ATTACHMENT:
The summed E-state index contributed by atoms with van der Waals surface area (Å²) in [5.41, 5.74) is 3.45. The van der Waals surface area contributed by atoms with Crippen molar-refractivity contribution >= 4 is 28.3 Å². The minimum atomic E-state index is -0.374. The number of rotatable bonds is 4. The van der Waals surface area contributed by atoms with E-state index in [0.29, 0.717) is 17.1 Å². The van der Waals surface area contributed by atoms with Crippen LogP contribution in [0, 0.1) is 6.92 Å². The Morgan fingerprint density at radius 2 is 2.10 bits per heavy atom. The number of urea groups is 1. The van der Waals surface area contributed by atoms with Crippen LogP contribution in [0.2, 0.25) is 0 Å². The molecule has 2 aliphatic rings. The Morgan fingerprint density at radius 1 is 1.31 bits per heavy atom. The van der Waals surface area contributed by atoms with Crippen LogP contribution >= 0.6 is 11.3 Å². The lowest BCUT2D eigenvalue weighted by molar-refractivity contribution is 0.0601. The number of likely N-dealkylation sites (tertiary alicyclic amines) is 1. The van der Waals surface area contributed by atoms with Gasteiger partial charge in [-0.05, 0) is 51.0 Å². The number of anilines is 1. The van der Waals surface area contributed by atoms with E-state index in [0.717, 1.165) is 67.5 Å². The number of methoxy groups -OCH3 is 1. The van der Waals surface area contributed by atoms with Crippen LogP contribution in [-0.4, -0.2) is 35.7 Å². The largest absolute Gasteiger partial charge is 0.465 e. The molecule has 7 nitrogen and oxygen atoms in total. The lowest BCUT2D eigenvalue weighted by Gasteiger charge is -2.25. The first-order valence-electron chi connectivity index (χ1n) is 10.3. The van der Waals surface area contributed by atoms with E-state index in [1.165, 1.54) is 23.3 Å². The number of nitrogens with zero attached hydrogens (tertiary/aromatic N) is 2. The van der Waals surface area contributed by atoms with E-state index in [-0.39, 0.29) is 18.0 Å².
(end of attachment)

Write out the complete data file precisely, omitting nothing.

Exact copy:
The summed E-state index contributed by atoms with van der Waals surface area (Å²) in [5.41, 5.74) is 3.45. The van der Waals surface area contributed by atoms with Crippen molar-refractivity contribution >= 4 is 28.3 Å². The minimum atomic E-state index is -0.374. The number of rotatable bonds is 4. The van der Waals surface area contributed by atoms with E-state index in [0.29, 0.717) is 17.1 Å². The van der Waals surface area contributed by atoms with Crippen LogP contribution in [0, 0.1) is 6.92 Å². The Morgan fingerprint density at radius 2 is 2.10 bits per heavy atom. The number of urea groups is 1. The van der Waals surface area contributed by atoms with Crippen LogP contribution in [0.2, 0.25) is 0 Å². The molecule has 2 aliphatic rings. The Morgan fingerprint density at radius 1 is 1.31 bits per heavy atom. The van der Waals surface area contributed by atoms with Crippen LogP contribution >= 0.6 is 11.3 Å². The lowest BCUT2D eigenvalue weighted by molar-refractivity contribution is 0.0601. The number of likely N-dealkylation sites (tertiary alicyclic amines) is 1. The van der Waals surface area contributed by atoms with Gasteiger partial charge in [-0.05, 0) is 51.0 Å². The number of anilines is 1. The van der Waals surface area contributed by atoms with E-state index in [0.717, 1.165) is 67.5 Å². The number of methoxy groups -OCH3 is 1. The van der Waals surface area contributed by atoms with Crippen LogP contribution in [-0.4, -0.2) is 35.7 Å². The largest absolute Gasteiger partial charge is 0.465 e. The molecule has 7 nitrogen and oxygen atoms in total. The lowest BCUT2D eigenvalue weighted by Gasteiger charge is -2.25. The first-order valence-electron chi connectivity index (χ1n) is 10.3. The van der Waals surface area contributed by atoms with E-state index in [1.165, 1.54) is 23.3 Å². The number of nitrogens with zero attached hydrogens (tertiary/aromatic N) is 2. The van der Waals surface area contributed by atoms with E-state index in [-0.39, 0.29) is 18.0 Å².